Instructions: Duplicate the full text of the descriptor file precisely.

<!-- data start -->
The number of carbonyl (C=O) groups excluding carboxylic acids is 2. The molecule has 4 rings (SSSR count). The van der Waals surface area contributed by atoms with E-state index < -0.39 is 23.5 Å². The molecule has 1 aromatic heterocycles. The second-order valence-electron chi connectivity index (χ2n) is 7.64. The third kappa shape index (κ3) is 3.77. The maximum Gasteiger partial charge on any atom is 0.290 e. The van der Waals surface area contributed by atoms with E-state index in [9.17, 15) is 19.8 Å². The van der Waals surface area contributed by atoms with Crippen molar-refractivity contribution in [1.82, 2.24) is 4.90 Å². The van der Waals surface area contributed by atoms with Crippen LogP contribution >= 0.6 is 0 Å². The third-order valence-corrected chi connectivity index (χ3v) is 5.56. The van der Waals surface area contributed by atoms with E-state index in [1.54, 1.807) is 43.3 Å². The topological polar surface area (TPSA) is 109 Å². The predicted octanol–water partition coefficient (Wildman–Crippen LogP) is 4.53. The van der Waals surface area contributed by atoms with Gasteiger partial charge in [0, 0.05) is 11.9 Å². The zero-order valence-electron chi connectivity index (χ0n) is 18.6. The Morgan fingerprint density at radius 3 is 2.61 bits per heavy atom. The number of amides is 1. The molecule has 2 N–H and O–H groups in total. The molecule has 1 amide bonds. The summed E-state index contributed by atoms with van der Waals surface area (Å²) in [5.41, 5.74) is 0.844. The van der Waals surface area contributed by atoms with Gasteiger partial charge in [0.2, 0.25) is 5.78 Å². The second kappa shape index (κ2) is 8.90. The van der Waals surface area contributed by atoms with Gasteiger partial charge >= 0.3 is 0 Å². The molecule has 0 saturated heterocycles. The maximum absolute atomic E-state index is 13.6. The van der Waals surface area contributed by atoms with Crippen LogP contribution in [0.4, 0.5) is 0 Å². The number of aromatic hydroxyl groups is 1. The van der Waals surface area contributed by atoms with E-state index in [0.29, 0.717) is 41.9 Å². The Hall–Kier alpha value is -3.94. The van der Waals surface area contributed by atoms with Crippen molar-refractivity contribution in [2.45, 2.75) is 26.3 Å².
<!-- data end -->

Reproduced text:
The number of carbonyl (C=O) groups excluding carboxylic acids is 2. The molecule has 4 rings (SSSR count). The van der Waals surface area contributed by atoms with E-state index < -0.39 is 23.5 Å². The molecule has 1 aromatic heterocycles. The second-order valence-electron chi connectivity index (χ2n) is 7.64. The third kappa shape index (κ3) is 3.77. The maximum Gasteiger partial charge on any atom is 0.290 e. The van der Waals surface area contributed by atoms with E-state index in [9.17, 15) is 19.8 Å². The van der Waals surface area contributed by atoms with Crippen molar-refractivity contribution in [1.82, 2.24) is 4.90 Å². The van der Waals surface area contributed by atoms with Crippen LogP contribution >= 0.6 is 0 Å². The third-order valence-corrected chi connectivity index (χ3v) is 5.56. The van der Waals surface area contributed by atoms with E-state index in [1.54, 1.807) is 43.3 Å². The topological polar surface area (TPSA) is 109 Å². The predicted octanol–water partition coefficient (Wildman–Crippen LogP) is 4.53. The van der Waals surface area contributed by atoms with Gasteiger partial charge in [0, 0.05) is 11.9 Å². The zero-order valence-electron chi connectivity index (χ0n) is 18.6. The Morgan fingerprint density at radius 3 is 2.61 bits per heavy atom. The number of amides is 1. The molecule has 2 N–H and O–H groups in total. The molecule has 1 amide bonds. The summed E-state index contributed by atoms with van der Waals surface area (Å²) in [5.41, 5.74) is 0.844. The van der Waals surface area contributed by atoms with Gasteiger partial charge in [0.2, 0.25) is 5.78 Å². The second kappa shape index (κ2) is 8.90. The van der Waals surface area contributed by atoms with Gasteiger partial charge >= 0.3 is 0 Å². The molecule has 0 saturated heterocycles. The maximum absolute atomic E-state index is 13.6. The van der Waals surface area contributed by atoms with Crippen LogP contribution in [0.4, 0.5) is 0 Å². The number of aromatic hydroxyl groups is 1. The van der Waals surface area contributed by atoms with E-state index in [0.29, 0.717) is 41.9 Å². The Hall–Kier alpha value is -3.94. The van der Waals surface area contributed by atoms with Crippen molar-refractivity contribution in [2.45, 2.75) is 26.3 Å².